Note: This review was originally posted to my Yahoo! Articles account.
In looking for bad movies, I came across Glen or Glenda. Glen or Glenda was the first feature-length movie directed by Edward D. Wood, Jr. The movie starts with The Scientist, played by Bela Lugosi, setting up the story. The story starts with the suicide of a transvestite who had been arrested several times for dressing in women's clothing. According to his suicide note, he couldn't bare the thought of going to jail again. One of the officers investigating the suicide seeks the advice of Dr. Alton to better understand what a transvestite is.
Dr. Alton starts by explaining that transvestites, transsexuals, hermaphrodites and homosexuals are all different things. It's possible for a man to want to wear women's clothes without actually being attracted to men. While it's possible that a transvestite may be a hermaphrodite, there are also other causes. Dr. Alton gives the case of Glen as an example.
Glen is to be married to Barbara. He likes wearing women's clothing and even goes out as Glenda, but is very much in love with Barbara. This causes him a great deal of conflict. He wants to tell her and knows that she deserves full disclosure, but fears that she'll reject him. If he keeps the information from her until after the marriage, he risks making it worse. Worse yet, she's starting to notice signs like his long fingernails. It's only a matter of time before she figures it out.
Dr. Alton also briefly uses the example of Alan, who is actually a pseudohermaphrodite. (A true hermaphrodite has both sets of organs fully developed; a pseudohermaphrodite has one fully developed while the other is partially developed.) Alan grew up as a man, but would dress up as a woman and do housework. He was even sent off to war. When he came back, his true nature was discovered. Alan had surgery to become Anne.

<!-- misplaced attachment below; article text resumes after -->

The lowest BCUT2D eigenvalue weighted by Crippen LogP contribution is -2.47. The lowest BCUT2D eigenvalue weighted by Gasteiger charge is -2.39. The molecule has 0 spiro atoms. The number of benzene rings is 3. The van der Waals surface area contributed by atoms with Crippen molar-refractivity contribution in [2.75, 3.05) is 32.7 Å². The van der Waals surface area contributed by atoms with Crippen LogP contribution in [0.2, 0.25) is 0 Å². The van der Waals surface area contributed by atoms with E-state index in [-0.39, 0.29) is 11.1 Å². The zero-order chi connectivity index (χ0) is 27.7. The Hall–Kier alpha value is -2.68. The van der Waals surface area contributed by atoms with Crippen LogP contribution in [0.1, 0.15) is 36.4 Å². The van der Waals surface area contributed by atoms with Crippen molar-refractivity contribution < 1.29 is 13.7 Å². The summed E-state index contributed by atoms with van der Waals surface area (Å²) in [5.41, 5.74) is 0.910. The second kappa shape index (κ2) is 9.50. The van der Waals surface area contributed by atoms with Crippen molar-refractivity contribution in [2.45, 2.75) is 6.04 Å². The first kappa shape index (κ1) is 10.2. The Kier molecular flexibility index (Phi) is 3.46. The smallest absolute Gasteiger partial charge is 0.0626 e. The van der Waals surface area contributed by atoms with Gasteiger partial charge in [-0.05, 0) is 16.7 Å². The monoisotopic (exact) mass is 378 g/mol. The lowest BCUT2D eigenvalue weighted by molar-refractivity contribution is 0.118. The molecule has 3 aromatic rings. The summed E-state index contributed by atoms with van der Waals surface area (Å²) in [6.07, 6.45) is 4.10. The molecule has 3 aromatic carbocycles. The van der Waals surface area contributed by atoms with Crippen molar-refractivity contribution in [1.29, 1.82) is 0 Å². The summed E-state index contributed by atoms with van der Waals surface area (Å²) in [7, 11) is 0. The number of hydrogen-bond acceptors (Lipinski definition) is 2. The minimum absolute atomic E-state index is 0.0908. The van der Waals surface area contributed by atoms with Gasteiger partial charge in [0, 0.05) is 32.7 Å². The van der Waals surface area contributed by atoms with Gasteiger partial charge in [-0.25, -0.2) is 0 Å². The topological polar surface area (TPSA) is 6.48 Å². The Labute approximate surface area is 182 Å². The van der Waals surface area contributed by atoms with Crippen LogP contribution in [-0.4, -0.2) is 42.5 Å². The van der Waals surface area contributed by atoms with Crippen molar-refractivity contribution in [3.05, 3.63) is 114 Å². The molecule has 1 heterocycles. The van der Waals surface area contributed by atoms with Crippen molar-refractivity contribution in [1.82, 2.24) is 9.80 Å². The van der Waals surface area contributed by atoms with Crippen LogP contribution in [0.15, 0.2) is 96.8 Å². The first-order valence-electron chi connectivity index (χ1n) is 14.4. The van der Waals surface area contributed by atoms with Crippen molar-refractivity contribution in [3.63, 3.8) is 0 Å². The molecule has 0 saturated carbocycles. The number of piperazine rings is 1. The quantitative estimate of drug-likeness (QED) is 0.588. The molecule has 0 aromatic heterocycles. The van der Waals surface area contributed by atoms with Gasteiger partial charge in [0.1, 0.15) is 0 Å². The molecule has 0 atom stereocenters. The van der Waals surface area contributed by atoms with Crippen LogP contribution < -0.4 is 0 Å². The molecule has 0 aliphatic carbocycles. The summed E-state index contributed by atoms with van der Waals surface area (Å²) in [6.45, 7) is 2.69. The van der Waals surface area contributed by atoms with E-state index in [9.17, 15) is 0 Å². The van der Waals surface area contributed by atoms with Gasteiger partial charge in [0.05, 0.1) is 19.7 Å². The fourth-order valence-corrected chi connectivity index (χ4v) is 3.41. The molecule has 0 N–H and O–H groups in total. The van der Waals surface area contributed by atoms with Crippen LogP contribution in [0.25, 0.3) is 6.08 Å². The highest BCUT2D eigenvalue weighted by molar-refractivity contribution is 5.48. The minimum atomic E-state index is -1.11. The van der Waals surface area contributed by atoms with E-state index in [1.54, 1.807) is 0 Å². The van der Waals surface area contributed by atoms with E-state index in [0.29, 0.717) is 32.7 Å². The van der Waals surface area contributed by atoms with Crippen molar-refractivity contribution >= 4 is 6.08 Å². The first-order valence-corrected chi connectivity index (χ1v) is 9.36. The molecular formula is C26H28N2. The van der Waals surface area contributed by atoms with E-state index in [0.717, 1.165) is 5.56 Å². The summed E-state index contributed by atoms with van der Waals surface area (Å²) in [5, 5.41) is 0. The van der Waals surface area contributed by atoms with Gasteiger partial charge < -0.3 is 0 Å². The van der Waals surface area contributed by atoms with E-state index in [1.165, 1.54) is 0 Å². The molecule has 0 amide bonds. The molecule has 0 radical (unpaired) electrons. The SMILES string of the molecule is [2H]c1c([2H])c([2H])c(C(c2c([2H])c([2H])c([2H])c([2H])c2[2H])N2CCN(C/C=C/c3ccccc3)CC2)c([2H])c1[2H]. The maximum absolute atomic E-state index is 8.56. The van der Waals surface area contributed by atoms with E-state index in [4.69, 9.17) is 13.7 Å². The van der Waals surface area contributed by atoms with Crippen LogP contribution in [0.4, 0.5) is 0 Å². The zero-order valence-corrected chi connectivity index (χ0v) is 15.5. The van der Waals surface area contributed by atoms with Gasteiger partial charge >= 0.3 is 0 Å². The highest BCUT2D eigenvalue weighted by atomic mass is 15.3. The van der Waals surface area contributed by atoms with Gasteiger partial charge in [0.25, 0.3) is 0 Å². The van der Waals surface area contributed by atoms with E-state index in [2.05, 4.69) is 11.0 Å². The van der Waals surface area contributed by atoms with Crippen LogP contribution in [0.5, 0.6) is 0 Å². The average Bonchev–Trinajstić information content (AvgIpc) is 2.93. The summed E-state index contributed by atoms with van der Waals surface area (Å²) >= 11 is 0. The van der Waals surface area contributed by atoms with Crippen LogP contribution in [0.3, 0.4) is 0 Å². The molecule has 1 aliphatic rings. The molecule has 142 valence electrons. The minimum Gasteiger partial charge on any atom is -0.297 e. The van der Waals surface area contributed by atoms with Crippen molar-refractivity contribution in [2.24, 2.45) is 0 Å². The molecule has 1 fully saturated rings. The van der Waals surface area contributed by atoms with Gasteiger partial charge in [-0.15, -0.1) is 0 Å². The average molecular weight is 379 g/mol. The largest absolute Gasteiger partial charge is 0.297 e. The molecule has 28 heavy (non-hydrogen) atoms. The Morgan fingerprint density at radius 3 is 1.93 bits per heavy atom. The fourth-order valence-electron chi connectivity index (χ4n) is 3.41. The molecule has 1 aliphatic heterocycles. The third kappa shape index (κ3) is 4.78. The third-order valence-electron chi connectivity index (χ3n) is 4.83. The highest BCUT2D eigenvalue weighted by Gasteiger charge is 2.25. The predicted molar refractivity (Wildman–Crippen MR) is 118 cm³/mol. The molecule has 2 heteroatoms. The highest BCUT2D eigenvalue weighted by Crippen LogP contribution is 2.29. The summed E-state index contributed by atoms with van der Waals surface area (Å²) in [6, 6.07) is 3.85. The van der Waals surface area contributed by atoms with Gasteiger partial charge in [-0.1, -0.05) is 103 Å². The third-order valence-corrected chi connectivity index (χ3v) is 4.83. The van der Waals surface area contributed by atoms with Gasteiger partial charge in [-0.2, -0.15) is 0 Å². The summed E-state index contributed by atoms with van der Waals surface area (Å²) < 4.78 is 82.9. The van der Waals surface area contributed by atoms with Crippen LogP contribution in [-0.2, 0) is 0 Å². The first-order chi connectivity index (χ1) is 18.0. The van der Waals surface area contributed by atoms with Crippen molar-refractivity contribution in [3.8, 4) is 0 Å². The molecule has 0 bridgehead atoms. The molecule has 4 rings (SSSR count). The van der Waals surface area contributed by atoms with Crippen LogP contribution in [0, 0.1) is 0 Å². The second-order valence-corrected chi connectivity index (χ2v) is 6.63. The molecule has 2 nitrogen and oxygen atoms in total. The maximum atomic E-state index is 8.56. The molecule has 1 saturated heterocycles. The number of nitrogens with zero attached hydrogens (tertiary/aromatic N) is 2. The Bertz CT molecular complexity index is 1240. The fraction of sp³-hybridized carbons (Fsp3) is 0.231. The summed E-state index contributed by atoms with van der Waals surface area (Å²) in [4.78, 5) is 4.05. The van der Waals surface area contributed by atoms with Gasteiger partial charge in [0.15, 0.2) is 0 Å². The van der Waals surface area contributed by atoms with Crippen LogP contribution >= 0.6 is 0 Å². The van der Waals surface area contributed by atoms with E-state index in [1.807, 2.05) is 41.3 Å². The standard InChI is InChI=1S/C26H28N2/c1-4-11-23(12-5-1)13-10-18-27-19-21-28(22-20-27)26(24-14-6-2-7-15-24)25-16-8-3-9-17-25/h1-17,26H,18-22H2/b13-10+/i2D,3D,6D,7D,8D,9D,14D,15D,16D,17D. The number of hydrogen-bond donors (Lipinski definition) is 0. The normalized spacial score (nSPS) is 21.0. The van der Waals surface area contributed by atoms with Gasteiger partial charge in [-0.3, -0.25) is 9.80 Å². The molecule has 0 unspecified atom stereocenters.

Glen or Glenda is said to be one of the worst movies of all time. While I wouldn't say that it's the worst, it's definitely far from the best. While watching the movie, I wondered if any psychologists or transvestites watched the movie and said, "What a load of crap. Transvestites aren't like that at all." Yes, I know that our understanding of sex and sexual identity change, but it's hard to take the movie seriously. (If anyone would like to comment, I'd live to know the opinion of an actual transvestite about this movie. Also, is that the preferred term?)
Wood, who was himself actually a thing for angora sweaters, seemed to want to paint transvestites in a positive light. Those that don't fit into society's gender roles often face prejudice and persecution. Here, Dr. Alton simply tries to tell it like it is in harsh clinical terms. I can't help but think that the movie could have had more of an impact if it was actually done well.
The movie was short at 65 minutes and even then had a lot of stock footage. Scenes of traffic were used a lot and lightening bolts were used randomly. There was also a very bizarre dream sequence involving what I assume is the devil. The Scientist also makes a lot of random statements. ("Beware. Beware. Beware of the big, green dragon that sits on your doorstep.") Had a lot of this been taken out, the movie would have been very short, but I think it would have been a lot less confusing.
I do have to give Wood credit for making films that he wanted to make despite not getting much respect in his own time. He made several feature-length films, at least two of which (This one and Plan 9 From Outer Space) were considered to be among the worst of all time. Laugh as you may, here we are more than 50 years later still watching them. I'd say that there's some merit to the films, even as an example of what not to do. At the very least, he had given work to several actors including Bela Lugosi, who apparently wasn't getting much work at the time that this movie was made.
I'd recommend the movie to someone only to know what they think. I'd love to know what the movie would have been like if it had been properly made.